Major depressive disorder (MDD) afflicts ~16% of the world population. Despite the availability of several classes and types of antidepressant medications, patients typically take many weeks, if not months, to respond to these drugs, and the majority never attain sustained remission of their symptoms. A remarkable development for the pharmacological treatment of MDD is the finding that the non-competitive N-methyl-D-aspartate receptor (NMDAR) antagonist, ketamine, is an effective, rapidly acting antidepressant in treatment-refractory patients. During our previous funding cycle, we began exploring the role of ketamine?s metabolites in both the therapeutic and adverse effects of ketamine. We identified behavioral, synaptic, and neurochemical effects of the (2R,6R)- hydroxynorketamine (HNK) metabolite. In contrast to ketamine, (2R,6R)-HNK has low affinity for the NMDAR, which is consistent with its reduced adverse effects as measured in preclinical studies. We have also found that (2R,6R)-HNK enhances excitatory synaptic transmission in the hippocampus through a concentration- dependent, NMDAR activity-independent increase in glutamate release probability. Our long-term goal is to elucidate the biological activities of (2R,6R)-HNK, as well as ketamine?s eleven additional HNK metabolites, and utilize our findings to develop novel, effective compounds for the treatment of depression. The central hypothesis is that HNKs exert an acute, synapse-selective form of presynaptic plasticity that leads to a sustained strengthening of mood-relevant circuits.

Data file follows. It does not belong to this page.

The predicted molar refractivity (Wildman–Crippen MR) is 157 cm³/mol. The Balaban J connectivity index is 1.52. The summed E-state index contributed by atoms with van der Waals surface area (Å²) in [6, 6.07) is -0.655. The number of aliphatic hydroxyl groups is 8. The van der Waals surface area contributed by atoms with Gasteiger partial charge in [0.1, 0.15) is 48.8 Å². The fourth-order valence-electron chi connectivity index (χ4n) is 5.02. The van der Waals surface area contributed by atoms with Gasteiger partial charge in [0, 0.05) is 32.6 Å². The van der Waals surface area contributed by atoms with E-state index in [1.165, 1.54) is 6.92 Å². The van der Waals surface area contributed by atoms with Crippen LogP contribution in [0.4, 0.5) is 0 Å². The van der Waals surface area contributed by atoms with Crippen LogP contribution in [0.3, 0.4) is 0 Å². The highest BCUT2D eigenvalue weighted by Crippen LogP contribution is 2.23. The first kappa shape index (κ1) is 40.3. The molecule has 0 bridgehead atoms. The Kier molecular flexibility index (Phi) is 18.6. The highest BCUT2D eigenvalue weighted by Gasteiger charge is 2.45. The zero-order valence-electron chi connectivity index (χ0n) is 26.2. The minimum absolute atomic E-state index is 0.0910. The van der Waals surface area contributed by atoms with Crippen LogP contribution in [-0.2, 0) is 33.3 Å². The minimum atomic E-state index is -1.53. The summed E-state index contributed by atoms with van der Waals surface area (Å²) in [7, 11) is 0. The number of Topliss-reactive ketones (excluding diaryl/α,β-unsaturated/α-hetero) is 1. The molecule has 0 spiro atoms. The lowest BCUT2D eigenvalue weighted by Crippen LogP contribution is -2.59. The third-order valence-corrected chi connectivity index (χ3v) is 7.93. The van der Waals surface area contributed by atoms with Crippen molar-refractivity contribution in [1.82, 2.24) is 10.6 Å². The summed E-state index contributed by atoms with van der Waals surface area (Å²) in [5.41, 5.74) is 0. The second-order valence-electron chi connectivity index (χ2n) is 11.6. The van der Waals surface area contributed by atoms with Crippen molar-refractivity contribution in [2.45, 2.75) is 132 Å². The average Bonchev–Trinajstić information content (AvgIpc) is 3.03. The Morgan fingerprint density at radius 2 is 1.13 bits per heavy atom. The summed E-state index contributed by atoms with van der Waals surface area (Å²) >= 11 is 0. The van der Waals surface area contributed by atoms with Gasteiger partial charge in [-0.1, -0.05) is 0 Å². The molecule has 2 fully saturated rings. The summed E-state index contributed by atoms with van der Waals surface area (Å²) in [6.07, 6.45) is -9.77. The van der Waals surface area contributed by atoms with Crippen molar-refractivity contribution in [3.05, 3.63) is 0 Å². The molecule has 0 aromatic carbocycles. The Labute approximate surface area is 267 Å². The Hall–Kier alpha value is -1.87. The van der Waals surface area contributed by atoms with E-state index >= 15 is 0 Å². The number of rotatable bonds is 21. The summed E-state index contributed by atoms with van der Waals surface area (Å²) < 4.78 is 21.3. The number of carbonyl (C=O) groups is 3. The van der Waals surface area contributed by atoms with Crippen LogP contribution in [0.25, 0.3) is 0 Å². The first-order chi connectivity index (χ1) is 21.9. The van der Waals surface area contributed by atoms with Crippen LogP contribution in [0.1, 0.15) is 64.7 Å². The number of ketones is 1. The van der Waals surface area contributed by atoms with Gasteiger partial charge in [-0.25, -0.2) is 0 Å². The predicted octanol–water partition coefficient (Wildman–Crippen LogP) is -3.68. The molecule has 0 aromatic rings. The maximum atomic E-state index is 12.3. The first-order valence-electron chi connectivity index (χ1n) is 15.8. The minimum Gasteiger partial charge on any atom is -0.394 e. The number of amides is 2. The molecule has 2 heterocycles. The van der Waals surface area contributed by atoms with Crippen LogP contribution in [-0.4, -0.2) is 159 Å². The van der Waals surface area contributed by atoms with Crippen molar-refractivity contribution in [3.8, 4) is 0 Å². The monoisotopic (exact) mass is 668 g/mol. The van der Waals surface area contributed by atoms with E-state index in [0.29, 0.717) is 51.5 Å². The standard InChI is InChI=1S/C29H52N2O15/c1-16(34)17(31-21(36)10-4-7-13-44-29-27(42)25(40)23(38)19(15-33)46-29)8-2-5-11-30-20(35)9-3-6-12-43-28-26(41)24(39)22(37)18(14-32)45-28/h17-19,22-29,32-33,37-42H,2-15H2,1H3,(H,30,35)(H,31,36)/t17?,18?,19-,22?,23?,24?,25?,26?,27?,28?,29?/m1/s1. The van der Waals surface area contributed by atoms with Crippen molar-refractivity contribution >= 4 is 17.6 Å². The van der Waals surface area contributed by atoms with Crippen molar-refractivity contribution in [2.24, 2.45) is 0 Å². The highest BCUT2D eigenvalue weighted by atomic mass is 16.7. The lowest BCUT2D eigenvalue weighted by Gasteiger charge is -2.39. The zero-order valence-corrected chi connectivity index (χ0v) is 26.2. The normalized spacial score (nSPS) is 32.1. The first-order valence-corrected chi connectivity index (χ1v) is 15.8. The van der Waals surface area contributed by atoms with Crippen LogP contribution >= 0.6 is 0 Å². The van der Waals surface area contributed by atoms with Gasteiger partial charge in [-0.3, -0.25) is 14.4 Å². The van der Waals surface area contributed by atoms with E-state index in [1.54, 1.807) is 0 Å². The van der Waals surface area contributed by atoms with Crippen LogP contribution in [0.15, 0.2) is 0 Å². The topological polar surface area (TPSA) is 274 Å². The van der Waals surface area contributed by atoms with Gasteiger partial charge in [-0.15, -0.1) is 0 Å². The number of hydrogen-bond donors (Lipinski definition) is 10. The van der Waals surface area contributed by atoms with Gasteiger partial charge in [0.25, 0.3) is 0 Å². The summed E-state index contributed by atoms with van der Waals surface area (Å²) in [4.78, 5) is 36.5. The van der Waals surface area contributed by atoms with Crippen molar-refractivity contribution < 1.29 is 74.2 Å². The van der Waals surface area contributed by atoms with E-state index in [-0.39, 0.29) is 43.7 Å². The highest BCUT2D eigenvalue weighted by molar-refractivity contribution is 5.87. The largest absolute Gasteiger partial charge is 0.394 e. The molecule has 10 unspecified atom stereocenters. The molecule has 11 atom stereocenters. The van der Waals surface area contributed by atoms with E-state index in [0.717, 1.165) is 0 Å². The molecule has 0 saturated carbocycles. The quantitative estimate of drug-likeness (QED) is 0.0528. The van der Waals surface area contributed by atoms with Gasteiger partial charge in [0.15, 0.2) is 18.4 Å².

In Specific Aim #1 we will use slice electrophysiology to resolve the synaptic actions of (2R,6R)-HNK, and identify the mechanism(s) by which (2R,6R)-HNK acutely enhances the probability of synaptic glutamate release. We hypothesize that (2R,6R)-HNK acts through a presynaptic cAMP- BDNF-dependent mechanism to promote glutamate release.